... have found myself more than once accused in print of being the assertor of a metaphysical principle of activity. Since literary misunderstandings retard the settlement of problems, I should like to say that such an interpretation of the pages I have published on effort and on will is absolutely foreign to what I meant to express. I owe all my doctrines on this subject ...
— A Pluralistic Universe - Hibbert Lectures at Manchester College on the - Present Situation in Philosophy • William James

... resorted to the only remaining expedient. They were truly dauntless men, who knew how to look death in the face. Not a single murmur escaped from their lips. They were determined to struggle to the last minute, to do anything to retard their fall. The car was only a sort of willow basket, unable to float, and there was not the slightest possibility of maintaining it on the surface of ...
— The Mysterious Island • Jules Verne

... earnestly petitioned clerk consented, and Billy was the first to hasten into the room. He stood rapturous while Lin buckled the belt round his scanty stomach, and ingeniously buttoned the suspenders outside the accoutrement to retard its immediate descent ...
— Lin McLean • Owen Wister

... that you need help. You've done all that is needful and possible. You can't heal the sick, stop a financial depression, or retard old age, but you've left nothing undone. Your problem is ...
— David Lannarck, Midget - An Adventure Story • George S. Harney

... taken. I explained to her how I had watched their progress, and was therefore able to direct their search. But she was resolute in her determination to go; and finding her to be so, I gave up my intention of accompanying the party, believing that I should only retard ...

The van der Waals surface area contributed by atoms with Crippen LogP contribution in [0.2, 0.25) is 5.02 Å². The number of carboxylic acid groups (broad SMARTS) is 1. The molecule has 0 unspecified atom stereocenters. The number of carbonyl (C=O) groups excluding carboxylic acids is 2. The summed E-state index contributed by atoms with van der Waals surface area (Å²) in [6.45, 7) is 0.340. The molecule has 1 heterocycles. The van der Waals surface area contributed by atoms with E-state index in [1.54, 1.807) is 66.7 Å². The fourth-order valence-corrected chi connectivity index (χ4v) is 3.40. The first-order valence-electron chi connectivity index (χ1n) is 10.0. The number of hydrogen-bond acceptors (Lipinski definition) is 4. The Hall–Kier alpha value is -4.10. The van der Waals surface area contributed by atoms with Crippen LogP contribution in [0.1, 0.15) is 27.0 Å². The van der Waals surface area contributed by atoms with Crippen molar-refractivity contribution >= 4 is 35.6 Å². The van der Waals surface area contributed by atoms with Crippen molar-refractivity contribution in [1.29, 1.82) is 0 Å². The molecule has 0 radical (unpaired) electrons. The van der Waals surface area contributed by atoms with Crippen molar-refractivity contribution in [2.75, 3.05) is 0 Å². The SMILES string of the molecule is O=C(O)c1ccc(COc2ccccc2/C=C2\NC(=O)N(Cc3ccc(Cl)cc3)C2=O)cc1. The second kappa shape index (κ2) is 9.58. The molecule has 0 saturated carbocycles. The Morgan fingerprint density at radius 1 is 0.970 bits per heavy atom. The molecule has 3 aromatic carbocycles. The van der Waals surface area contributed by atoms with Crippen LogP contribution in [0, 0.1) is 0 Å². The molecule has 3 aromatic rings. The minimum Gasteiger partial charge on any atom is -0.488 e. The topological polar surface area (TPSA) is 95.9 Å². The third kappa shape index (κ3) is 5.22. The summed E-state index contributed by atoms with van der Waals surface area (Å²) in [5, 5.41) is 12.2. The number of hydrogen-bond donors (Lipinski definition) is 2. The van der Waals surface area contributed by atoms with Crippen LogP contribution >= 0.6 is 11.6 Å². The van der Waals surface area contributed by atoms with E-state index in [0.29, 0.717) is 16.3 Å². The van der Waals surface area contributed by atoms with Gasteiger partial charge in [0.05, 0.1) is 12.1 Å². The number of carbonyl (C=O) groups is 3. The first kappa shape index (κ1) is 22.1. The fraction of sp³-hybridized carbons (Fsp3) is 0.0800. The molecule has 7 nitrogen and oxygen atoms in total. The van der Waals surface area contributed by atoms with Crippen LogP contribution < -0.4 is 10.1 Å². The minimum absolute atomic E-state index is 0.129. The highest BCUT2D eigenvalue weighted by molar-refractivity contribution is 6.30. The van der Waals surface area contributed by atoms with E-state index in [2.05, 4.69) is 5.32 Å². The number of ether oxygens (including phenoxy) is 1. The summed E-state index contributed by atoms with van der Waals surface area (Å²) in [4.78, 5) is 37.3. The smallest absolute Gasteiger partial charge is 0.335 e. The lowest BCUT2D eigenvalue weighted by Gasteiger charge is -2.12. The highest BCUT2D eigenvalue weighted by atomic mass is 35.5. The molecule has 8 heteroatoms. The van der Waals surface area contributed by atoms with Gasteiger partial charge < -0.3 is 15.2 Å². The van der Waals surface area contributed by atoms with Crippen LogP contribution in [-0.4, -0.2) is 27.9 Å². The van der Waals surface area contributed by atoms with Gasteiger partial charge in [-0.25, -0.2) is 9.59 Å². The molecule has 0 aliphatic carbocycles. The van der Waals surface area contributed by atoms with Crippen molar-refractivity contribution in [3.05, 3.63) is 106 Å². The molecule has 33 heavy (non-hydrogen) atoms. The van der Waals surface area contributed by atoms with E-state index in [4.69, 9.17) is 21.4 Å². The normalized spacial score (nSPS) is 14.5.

— The Mirror of Literature, Amusement, and Instruction - Volume 10, No. 279, October 20, 1827 • Various

... is disturbed or excited I am afraid I shall have a deal of trouble with him. What I am principally afraid of in his case—as in yours, Lascelles—is an access of fever, which, with its resulting restlessness, may retard the healing of the wound, or even bring ...
— The Rover's Secret - A Tale of the Pirate Cays and Lagoons of Cuba • Harry Collingwood

... relation, injury must result to the truth in two respects: they who are occupied solely with their own works corrupt the true doctrine of faith; they who neglect to follow the example of Christ retard the efficacy and fruit of ...
— Epistle Sermons, Vol. II - Epiphany, Easter and Pentecost • Martin Luther

... force, like the power of a spring, silently presses on every resistance; an effect is sometimes produced before the cause is perceived; and with all his talent for projects, his work is often accomplished before the plan is devised. It appears, perhaps, equally difficult to retard or to quicken his pace; if the projector complain he is tardy, the moralist thinks him unstable; and whether his motions be rapid or slow, the scenes of human affairs perpetually change in his management: his emblem is a passing stream, not a stagnating pool. ...
— An Essay on the History of Civil Society, Eighth Edition • Adam Ferguson, L.L.D.

... position of the heavenly bodies, and calculating their probable influence; until at length the result of his observations induced him to send for the father and conjure him in the most solemn manner to cause the assistants to retard the birth if practicable, were it but for five minutes. The answer declared this to be impossible; and almost in the instant that the message was returned the father and his guest were made acquainted with the ...
— Guy Mannering, or The Astrologer, Complete, Illustrated • Sir Walter Scott

... the sections of the proposed amendment except the third. Of this he said: "Though it seems just on its face, I doubt the propriety of embodying it with the other amendments, as it may retard, if not endanger, the ratification of the amendment in regard to representation, and we can not afford to endanger in any manner a matter of such vital importance ...